Fourth of a series on the Spratly crisis
First Part 1: Congress should probe Aquino, Trillanes and del Rosario
My past three columns on the Spratly issue argued the following:
• We cannot rely on international law, much less on an “arbitration” case as pursued by President Aquino’s government, to uphold our sovereignty in what we call the Kalayaan Group of Islands. Never has international law determined disputes over sovereignty. Neither have maps.
• Vietnam’s capture of our Patag Island in 1975 (Đảo Song Tử Tây to them now) and Aquino’s bungling loss of Scarborough Shoal to China in 2012 demonstrate starkly the rules of the game in this territorial contest, which are, first, that “occupation is ownership;” and second, in this day and age, a country grabbing territory can only do it without firing a shot.
With these two conclusions, the most important thing we have to do is quite obvious, which astonishingly appears not to have not even crossed Aquino’s mind: Secure and fortify the seven islands and two shoals that are under our control.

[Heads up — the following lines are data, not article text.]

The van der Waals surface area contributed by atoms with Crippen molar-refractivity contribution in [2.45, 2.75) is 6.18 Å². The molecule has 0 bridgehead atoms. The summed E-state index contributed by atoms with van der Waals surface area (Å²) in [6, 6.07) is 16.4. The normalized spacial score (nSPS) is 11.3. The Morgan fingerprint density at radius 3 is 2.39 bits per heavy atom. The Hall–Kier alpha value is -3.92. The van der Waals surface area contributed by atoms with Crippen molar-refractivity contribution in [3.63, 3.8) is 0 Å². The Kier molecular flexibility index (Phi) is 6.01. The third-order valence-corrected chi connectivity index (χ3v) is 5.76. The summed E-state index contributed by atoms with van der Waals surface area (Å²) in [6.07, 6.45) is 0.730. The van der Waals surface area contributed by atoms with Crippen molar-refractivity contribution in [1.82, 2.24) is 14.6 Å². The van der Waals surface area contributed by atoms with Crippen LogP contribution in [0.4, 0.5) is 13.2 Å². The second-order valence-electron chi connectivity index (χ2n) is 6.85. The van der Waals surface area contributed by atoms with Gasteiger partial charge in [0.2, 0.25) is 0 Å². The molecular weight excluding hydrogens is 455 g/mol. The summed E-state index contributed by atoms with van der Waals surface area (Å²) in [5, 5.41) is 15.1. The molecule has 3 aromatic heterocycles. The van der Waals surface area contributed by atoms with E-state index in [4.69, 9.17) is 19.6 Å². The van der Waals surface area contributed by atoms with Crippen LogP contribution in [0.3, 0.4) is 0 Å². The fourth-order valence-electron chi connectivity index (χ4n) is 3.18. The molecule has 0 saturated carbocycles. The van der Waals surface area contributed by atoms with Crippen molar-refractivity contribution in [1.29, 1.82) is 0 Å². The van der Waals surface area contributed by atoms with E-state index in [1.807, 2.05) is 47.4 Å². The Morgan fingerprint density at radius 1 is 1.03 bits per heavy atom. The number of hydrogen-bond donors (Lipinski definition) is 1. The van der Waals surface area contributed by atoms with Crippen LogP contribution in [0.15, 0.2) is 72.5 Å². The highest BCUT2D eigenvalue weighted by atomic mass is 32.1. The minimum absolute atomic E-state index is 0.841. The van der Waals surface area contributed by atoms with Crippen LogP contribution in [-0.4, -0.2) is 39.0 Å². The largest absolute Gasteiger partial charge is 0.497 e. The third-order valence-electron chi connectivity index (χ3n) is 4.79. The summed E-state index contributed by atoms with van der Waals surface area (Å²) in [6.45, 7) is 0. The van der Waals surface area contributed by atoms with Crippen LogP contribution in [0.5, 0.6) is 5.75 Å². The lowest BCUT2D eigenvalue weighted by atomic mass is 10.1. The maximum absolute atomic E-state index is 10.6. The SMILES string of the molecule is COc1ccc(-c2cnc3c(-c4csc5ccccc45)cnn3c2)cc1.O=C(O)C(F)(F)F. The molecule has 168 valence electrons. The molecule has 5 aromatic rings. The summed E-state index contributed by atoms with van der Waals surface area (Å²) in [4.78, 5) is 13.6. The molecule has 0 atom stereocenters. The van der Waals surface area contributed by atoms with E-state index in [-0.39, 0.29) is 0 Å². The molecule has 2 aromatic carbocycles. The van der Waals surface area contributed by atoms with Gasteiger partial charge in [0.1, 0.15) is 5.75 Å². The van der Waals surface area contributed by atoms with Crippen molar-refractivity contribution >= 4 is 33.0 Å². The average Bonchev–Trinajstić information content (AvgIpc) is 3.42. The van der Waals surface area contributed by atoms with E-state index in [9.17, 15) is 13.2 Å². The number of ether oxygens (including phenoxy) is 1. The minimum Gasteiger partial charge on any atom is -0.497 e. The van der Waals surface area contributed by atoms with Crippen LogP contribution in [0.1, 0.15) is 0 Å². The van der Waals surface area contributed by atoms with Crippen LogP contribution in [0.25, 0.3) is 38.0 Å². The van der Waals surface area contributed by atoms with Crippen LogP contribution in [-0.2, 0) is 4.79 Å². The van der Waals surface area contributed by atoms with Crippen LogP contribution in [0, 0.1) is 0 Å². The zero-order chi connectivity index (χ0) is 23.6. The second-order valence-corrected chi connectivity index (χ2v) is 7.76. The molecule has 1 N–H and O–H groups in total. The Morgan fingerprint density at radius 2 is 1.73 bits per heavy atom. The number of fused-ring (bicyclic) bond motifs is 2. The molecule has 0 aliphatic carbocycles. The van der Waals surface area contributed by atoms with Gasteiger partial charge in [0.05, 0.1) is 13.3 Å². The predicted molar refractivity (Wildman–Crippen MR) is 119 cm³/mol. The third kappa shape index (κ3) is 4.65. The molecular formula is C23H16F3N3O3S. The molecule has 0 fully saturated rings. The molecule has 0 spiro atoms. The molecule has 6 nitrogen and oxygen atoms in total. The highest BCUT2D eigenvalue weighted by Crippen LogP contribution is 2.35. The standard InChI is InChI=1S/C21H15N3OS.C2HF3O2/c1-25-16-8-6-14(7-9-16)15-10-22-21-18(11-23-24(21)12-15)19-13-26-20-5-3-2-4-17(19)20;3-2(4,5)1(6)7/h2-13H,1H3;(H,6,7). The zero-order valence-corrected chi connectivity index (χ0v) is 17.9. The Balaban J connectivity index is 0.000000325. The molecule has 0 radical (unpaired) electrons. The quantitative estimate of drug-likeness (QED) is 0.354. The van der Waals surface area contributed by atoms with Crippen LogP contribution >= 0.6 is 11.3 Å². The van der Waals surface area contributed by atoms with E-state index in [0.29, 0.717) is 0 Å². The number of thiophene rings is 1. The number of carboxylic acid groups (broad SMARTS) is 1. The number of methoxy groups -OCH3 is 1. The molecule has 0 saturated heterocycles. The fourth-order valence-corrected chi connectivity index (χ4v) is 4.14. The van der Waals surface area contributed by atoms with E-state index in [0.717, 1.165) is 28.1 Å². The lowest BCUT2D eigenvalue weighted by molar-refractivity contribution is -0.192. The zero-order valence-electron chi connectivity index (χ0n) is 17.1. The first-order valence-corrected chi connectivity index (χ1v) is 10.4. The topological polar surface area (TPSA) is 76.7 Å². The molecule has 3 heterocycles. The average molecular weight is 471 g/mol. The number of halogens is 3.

I am not saying we build fortifications on the level of China’s. What we need to do is fortify our islands that they would have some credible deterrent effect that an attempt by Vietnam or China to capture them would have to be through a major firefight. Cruel as that may seem, that is and has been the reality of the world of competing nation-states.
We don’t have funds? But Aquino and his budget secretary could easily commit to provide the would-be Muslim substate called Bangsamoro P529 billion in grants from 2015 to 2020, and that’s according to his ally Senator Ralph Recto’s figures.
We don’t have funds? But Aquino’s dole-out program called the Conditional Cash Transfer, which hasn’t made a dent on alleviating Philippine poverty (how could it, as the program doesn’t provide the poor any new skill nor productive asset?), has cost us a staggering P227 billion.